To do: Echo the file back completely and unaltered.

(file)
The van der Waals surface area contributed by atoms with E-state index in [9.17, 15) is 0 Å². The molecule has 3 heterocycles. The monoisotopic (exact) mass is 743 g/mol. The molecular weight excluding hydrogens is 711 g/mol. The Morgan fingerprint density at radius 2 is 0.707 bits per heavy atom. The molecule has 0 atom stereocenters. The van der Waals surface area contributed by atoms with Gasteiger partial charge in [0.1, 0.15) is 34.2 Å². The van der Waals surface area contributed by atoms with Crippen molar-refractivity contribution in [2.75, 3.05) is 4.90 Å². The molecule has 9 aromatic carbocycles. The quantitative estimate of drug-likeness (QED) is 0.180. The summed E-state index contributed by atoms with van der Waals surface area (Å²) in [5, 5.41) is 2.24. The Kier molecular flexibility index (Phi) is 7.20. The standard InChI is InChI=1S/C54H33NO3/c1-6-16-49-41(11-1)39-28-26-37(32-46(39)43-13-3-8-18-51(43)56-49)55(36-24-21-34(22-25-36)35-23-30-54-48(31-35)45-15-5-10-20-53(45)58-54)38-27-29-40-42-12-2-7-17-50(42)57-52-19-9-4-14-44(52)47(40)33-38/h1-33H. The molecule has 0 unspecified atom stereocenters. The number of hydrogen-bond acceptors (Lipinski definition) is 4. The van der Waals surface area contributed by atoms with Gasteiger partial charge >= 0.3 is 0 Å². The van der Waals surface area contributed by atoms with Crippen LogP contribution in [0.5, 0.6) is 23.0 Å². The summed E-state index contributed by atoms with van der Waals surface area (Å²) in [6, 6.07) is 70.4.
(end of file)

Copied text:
The van der Waals surface area contributed by atoms with E-state index in [9.17, 15) is 0 Å². The molecule has 3 heterocycles. The monoisotopic (exact) mass is 743 g/mol. The molecular weight excluding hydrogens is 711 g/mol. The Morgan fingerprint density at radius 2 is 0.707 bits per heavy atom. The molecule has 0 atom stereocenters. The van der Waals surface area contributed by atoms with Gasteiger partial charge in [0.1, 0.15) is 34.2 Å². The van der Waals surface area contributed by atoms with Crippen molar-refractivity contribution in [2.75, 3.05) is 4.90 Å². The molecule has 9 aromatic carbocycles. The quantitative estimate of drug-likeness (QED) is 0.180. The summed E-state index contributed by atoms with van der Waals surface area (Å²) in [5, 5.41) is 2.24. The Kier molecular flexibility index (Phi) is 7.20. The standard InChI is InChI=1S/C54H33NO3/c1-6-16-49-41(11-1)39-28-26-37(32-46(39)43-13-3-8-18-51(43)56-49)55(36-24-21-34(22-25-36)35-23-30-54-48(31-35)45-15-5-10-20-53(45)58-54)38-27-29-40-42-12-2-7-17-50(42)57-52-19-9-4-14-44(52)47(40)33-38/h1-33H. The molecule has 0 unspecified atom stereocenters. The number of hydrogen-bond acceptors (Lipinski definition) is 4. The van der Waals surface area contributed by atoms with Gasteiger partial charge >= 0.3 is 0 Å². The van der Waals surface area contributed by atoms with Crippen LogP contribution in [0.5, 0.6) is 23.0 Å². The summed E-state index contributed by atoms with van der Waals surface area (Å²) in [6, 6.07) is 70.4.